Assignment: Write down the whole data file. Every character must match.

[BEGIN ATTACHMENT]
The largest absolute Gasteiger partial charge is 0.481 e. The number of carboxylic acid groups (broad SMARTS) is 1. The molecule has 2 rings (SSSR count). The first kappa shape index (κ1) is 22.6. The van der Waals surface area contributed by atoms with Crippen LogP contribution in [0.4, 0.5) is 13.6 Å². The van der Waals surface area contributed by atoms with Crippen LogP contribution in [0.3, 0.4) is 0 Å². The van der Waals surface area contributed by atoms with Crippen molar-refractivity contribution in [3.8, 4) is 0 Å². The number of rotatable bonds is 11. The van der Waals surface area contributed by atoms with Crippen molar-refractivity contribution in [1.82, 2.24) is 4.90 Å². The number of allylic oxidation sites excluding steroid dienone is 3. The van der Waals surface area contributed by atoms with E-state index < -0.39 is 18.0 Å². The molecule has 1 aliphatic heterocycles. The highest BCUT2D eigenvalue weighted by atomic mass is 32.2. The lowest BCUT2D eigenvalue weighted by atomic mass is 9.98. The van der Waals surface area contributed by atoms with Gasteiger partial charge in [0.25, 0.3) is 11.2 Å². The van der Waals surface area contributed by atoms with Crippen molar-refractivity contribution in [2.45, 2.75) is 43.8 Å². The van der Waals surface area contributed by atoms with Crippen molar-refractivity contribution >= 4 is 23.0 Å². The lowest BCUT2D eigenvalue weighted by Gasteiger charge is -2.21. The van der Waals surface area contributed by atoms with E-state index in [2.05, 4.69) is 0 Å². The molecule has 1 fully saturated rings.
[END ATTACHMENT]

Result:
The largest absolute Gasteiger partial charge is 0.481 e. The number of carboxylic acid groups (broad SMARTS) is 1. The molecule has 2 rings (SSSR count). The first kappa shape index (κ1) is 22.6. The van der Waals surface area contributed by atoms with Crippen LogP contribution in [0.4, 0.5) is 13.6 Å². The van der Waals surface area contributed by atoms with Crippen LogP contribution in [0.3, 0.4) is 0 Å². The van der Waals surface area contributed by atoms with Crippen molar-refractivity contribution in [3.8, 4) is 0 Å². The number of rotatable bonds is 11. The van der Waals surface area contributed by atoms with Crippen molar-refractivity contribution in [1.82, 2.24) is 4.90 Å². The number of allylic oxidation sites excluding steroid dienone is 3. The van der Waals surface area contributed by atoms with E-state index < -0.39 is 18.0 Å². The molecule has 1 aliphatic heterocycles. The highest BCUT2D eigenvalue weighted by atomic mass is 32.2. The lowest BCUT2D eigenvalue weighted by atomic mass is 9.98. The van der Waals surface area contributed by atoms with Gasteiger partial charge in [0.25, 0.3) is 11.2 Å². The van der Waals surface area contributed by atoms with Crippen molar-refractivity contribution in [2.45, 2.75) is 43.8 Å². The van der Waals surface area contributed by atoms with Crippen molar-refractivity contribution >= 4 is 23.0 Å². The lowest BCUT2D eigenvalue weighted by Gasteiger charge is -2.21. The van der Waals surface area contributed by atoms with E-state index in [2.05, 4.69) is 0 Å². The molecule has 1 fully saturated rings.